Imagine being 87 years old and getting your first exhibition at a gallery across the country. Such is the case for David Byrd, an artist based in upstate New York who has quietly painted for decades. The artist's trajectory is an interesting one; he grew up in various foster homes, then joined the Merchant Marines, and finally ended up as an orderly at the Veteran's Administration Medical Hospital in a small town in New York after attending art school on the G.I. Bill.
Greg Kucera, the owner of an eponymous gallery in Seattle, first found out about Byrd through the artist's next door neighbor, Jody Isaacson, who Kucera represents at his gallery. But the good news of this discovery was followed by a distressing experience: Four days before the opening, Byrd was diagnosed with lung cancer. In a phone interview with the artist, he said, "I’m a loner, so work is important. I try to make art all the time, before I'm gone."
The artist at home. Photo by Tom Gorman.
The show, titled, "Introduction: A Life of Observation," features the work of a curious mind at play, investigating themes and symbols from the artist's past in oil on canvas.
His experience as a foster child and in the military are frequently employed in his artwork; in one painting, simply titled, "Foster Family," the artist presents adults engaged in various recreational activities while a child in a coffin lies in the right hand corner of the frame. It's a disturbing image, filled with the weight of his personal history. Byrd said about foster care: "That’s the way it goes. It’s terrible and it’s good." He continued, "You have to be sure you’re not one of the unlucky ones."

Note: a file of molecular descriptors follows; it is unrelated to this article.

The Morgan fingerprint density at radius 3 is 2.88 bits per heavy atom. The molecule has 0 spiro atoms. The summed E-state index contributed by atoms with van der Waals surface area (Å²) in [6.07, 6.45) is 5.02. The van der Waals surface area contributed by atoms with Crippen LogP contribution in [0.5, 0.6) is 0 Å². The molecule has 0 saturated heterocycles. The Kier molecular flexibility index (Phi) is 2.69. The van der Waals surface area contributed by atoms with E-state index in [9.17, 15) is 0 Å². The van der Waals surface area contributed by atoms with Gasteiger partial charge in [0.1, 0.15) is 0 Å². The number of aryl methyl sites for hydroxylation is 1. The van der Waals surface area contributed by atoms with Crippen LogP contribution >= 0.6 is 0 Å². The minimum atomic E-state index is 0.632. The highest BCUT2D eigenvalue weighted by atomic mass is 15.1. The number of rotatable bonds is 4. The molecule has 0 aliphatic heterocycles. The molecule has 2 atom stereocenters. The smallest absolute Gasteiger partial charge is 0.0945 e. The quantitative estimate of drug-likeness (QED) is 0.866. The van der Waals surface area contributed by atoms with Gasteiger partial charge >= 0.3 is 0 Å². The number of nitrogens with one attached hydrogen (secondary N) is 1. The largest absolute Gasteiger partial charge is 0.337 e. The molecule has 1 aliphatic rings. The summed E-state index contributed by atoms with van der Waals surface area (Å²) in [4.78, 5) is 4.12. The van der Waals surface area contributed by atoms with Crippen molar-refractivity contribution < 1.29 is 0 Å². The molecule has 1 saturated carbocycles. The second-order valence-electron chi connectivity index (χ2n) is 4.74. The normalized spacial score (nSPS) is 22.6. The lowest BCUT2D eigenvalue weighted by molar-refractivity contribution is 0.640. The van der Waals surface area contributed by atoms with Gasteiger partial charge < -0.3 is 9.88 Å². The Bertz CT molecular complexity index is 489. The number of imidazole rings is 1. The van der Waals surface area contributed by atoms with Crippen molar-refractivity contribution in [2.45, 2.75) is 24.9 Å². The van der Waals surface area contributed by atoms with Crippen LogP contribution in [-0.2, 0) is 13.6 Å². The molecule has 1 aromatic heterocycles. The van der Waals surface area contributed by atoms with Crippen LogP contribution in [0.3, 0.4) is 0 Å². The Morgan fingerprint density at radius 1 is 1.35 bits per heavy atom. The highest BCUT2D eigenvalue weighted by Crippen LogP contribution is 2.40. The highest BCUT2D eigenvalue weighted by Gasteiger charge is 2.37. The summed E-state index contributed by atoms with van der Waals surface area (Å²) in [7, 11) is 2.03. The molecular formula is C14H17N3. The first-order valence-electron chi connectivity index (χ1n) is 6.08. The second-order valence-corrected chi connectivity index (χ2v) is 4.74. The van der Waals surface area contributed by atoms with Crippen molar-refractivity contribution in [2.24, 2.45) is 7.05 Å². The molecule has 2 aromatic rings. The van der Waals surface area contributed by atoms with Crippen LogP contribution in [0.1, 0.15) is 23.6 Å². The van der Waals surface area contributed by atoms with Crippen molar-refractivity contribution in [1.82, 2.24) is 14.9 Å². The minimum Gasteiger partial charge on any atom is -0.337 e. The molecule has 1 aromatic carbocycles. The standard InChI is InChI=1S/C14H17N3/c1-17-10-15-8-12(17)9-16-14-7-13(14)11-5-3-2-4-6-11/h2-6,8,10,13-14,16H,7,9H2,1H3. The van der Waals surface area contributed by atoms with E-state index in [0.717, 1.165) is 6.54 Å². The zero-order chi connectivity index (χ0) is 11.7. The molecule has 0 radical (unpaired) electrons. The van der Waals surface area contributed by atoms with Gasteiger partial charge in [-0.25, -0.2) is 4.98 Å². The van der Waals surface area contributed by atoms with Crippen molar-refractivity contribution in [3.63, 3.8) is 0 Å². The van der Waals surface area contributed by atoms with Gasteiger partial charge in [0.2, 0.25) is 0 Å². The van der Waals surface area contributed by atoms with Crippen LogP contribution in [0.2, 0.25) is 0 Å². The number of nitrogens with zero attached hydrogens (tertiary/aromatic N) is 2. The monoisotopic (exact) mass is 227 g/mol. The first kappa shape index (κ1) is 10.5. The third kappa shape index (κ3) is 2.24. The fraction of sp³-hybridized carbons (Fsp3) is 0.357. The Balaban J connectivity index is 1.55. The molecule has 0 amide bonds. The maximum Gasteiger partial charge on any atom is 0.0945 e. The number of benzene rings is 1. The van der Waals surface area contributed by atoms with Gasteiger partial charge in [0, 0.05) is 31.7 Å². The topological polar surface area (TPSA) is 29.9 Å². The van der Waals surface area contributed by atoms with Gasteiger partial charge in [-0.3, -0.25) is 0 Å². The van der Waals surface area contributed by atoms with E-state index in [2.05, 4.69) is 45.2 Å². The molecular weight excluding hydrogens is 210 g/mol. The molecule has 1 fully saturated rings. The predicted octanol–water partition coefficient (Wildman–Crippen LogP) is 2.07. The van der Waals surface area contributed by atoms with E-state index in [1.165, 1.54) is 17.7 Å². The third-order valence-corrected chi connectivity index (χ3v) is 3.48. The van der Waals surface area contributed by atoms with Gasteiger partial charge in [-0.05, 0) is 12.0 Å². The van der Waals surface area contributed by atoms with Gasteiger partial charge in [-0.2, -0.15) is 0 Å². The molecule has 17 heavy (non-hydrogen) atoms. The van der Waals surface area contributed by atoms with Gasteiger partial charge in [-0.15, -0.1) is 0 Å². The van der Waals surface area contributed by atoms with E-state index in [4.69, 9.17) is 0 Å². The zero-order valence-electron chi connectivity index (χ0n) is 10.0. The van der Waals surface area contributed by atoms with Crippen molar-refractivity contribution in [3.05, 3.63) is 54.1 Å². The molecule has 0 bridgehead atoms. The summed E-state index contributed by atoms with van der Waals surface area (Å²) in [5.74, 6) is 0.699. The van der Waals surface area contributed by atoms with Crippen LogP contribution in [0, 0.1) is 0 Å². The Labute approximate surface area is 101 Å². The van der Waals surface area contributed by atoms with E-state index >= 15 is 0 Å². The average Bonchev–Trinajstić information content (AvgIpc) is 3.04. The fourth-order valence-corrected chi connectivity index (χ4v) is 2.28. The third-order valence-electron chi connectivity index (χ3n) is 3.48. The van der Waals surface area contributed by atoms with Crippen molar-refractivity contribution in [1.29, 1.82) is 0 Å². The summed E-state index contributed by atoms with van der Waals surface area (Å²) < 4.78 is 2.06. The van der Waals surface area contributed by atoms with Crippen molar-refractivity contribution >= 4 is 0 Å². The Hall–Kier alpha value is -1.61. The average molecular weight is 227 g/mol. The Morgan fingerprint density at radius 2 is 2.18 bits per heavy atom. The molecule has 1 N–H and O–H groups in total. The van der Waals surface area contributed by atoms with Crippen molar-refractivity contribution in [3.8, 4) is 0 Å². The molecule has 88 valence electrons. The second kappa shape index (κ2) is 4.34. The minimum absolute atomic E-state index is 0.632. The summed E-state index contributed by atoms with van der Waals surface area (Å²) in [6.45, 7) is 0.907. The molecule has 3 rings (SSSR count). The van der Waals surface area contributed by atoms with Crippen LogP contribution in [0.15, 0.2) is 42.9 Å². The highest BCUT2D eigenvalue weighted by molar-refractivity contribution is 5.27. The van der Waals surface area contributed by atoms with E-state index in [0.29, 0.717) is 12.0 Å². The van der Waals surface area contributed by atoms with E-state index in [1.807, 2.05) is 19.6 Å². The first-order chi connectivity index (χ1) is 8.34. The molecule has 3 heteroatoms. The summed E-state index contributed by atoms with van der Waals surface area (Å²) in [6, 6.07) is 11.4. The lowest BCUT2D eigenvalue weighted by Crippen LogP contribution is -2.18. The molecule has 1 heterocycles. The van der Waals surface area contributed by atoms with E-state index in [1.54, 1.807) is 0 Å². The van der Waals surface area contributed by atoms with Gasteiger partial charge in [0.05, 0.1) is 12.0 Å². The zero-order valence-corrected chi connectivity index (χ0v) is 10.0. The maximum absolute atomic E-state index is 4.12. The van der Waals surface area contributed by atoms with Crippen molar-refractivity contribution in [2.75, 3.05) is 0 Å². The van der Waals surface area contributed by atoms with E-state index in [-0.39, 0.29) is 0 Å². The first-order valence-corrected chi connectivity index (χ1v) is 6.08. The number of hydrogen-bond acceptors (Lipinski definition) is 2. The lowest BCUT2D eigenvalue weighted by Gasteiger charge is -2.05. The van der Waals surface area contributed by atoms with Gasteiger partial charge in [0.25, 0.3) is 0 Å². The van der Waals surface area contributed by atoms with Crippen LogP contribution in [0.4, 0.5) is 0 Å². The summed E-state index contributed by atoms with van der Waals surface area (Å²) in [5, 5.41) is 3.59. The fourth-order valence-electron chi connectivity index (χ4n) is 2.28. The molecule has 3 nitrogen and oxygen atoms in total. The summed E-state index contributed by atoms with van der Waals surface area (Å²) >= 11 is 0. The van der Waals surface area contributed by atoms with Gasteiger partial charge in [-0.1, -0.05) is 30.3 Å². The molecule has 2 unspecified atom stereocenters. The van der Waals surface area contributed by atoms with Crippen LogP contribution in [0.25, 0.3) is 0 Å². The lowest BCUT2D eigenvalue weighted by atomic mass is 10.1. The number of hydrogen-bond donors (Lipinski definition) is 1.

In the late '80s, Byrd retired and built most of his modest, light-filled home with his own hands. He was finally able to paint whenever he liked, and had the time to begin exploring sculpture, creating a series of works in the '90s from wood and found objects. When he wasn't working on his art, he collected vintage bottles at trade shows. From his art and his hobbies, it is apparent Byrd is a well-trained scavenger, able to find what is useful and employ it at will.
We asked the artist how he felt about having his first exhibition at his age. "It feels good, it feels great," he said. "It was a matter of getting everything together and being there."
By now, Byrd has been discreetly painting for more than 60 years. Jen Graves writes in the Stranger, "Byrd is enough himself that he is a real discovery, both of a "new" artist and of a remarkably fully formed and prolific career."
On the phone, the artist is modest about his talent, and grateful for the publicity, even if it arrives over a half century later than one would expect. In the end, Byrd just wants people to engage with his artwork, saying, "It’s hard to tell what the meaning of the work is, but it should be up to everybody to figure that out for themselves."